Why am I having jet lag?

Jet lag occurs because your internal body's clock, also called the circadian rhythm, is still synced to your original time zone, instead of the new time zone at your arrival destination.

The circadian rhythm is a roughly 24-hour physiological cycle happening in your body every day. There are clear patterns of brain wave activity, hormone production, cell regeneration and other biological activities linked to this daily cycle.

When you travel across time zones this natural daily cycle is interrupted and you experience jet lag. The more time zones crossed, the longer the jet lag will last.

Your internal body clock will in general use one day per timezone offset to fully adjust to the new destination time. For example, if you crossed six time zones, the body will typically adjust to this time change in four to six days.

Is this you?

Your alarm clock sets off. You blink one eye open and reach for your phone. 08.30 am. You hit the snooze button and fall fast asleep again. You’re woken up the second time by sunlight hitting your face through the curtains. You are suddenly wide awake and grab your phone on the nightstand.

1.30 PM - You have overslept to your breakfast date with a friend you’re visiting in London. Back home in Los Angeles, the day has just started. You feel irritated, sleepy and completely out of sync. You are experiencing jet lag!

Jet lag can be described as a conflict between your internal clock and the external stimuli, also called “zeitgebers”.

External time-givers, are all the signs in your environment which tell you what time of day it is. Light is the most important zeitgeber for human beings because exposure to sunlight each day helps reset the internal biological clock to the 24-hour cycle of the earth’s rotation.

If you have crossed time zones in your travels, you know how out of it you might feel trying to adjust to your new environment. Most people will experience fatigue, irritability, sleepiness, headaches but also problems with digestion and reduced interest in food.

Studies have shown that experiencing jet lag over a long period of time can contribute to generally poorer performance on mental tasks and concentration. One study showed that flight attendants who crossed time zones at least once a week for four or more years had reduced reaction times and 9% more mistakes on memory tasks than local crews who did not cross time zones.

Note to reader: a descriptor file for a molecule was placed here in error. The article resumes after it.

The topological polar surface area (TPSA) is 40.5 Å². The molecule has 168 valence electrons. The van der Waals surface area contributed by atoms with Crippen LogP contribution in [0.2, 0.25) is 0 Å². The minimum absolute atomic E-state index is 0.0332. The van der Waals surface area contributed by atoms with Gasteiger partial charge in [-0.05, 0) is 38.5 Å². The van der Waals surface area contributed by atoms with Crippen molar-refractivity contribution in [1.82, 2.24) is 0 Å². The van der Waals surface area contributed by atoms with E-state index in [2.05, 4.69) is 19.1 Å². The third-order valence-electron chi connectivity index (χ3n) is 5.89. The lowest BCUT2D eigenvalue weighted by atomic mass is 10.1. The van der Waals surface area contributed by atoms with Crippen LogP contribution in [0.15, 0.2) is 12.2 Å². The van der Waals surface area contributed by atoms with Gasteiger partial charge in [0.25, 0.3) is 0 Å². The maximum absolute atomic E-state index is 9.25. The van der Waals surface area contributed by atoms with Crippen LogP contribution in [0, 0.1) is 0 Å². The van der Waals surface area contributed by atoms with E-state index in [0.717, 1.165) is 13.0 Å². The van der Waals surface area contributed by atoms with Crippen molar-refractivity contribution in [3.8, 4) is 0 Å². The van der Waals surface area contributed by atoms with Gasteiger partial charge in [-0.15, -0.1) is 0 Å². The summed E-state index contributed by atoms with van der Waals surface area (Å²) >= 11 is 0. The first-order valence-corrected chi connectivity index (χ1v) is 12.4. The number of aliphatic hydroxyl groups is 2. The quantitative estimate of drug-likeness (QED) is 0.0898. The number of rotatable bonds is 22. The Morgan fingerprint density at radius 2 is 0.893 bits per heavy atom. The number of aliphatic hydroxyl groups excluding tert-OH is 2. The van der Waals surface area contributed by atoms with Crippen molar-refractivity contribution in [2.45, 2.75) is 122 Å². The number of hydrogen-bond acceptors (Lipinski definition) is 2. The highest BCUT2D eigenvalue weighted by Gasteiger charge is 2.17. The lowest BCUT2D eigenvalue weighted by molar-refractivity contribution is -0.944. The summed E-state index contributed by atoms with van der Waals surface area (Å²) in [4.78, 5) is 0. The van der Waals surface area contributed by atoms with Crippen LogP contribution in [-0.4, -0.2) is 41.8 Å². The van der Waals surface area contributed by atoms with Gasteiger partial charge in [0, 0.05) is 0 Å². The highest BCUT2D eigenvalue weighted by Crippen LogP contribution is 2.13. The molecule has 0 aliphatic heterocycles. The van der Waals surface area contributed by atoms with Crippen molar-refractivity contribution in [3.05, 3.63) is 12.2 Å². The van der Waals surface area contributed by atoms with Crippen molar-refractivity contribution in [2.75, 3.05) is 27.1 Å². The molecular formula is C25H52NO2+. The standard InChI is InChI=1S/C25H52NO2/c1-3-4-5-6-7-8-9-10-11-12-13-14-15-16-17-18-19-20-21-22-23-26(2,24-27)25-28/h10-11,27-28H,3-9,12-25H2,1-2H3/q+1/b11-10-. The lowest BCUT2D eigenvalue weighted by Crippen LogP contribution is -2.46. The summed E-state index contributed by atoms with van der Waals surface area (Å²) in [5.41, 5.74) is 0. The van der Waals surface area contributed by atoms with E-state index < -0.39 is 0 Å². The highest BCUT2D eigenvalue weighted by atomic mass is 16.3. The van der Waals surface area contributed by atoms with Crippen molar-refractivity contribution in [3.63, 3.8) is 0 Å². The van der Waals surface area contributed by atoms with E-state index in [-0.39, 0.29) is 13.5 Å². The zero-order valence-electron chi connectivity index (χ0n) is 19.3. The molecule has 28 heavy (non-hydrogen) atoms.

Why do these symptoms occur?

When you’re traveling across a number of time zones, the internal body clock will be out of synchronization with the destination time, as you experience daylight and darkness contrary to the rhythms to which you’re used to.

The rhythms that dictate times for eating, sleeping, hormone regulation, and body temperature will also no longer correspond to the environment. That is why you might lay awake at 3 am, tossing and turning or sleep later than you normally do when you’re home. You might get hungry at odd hours or don’t get hungry at all.

The travel in itself can’t be blamed for giving you jet lag. Jet lag is actually only linked to west or eastward travels! A ten-hour flight between Europe and southern Africa does not cause jet lag, as the direction of travel is primarily north-south.

Los Angeles to London.

On the contrary, a ten-hour flight between Los Angeles and London will result in jet lag, as the direction of travel is primarily west-east. 

It has also been showed that jet lag is worse when traveling eastward. For example, a Londoner traveling to Los Angeles will go to bed eight hours later than they’re used to but then has the opportunity to sleep later. Most of us will not find that too difficult.

In contrast, an LA traveler to London will have to go to bed eight hours earlier than they’re used to and awaken in what feels like the middle of the night. In theory, it will take you eight days to fully adjust to the new time in London.

So if you are traveling from Los Angeles to London for a weekend. Your body will experience the symptoms of jet lag the whole stay. 

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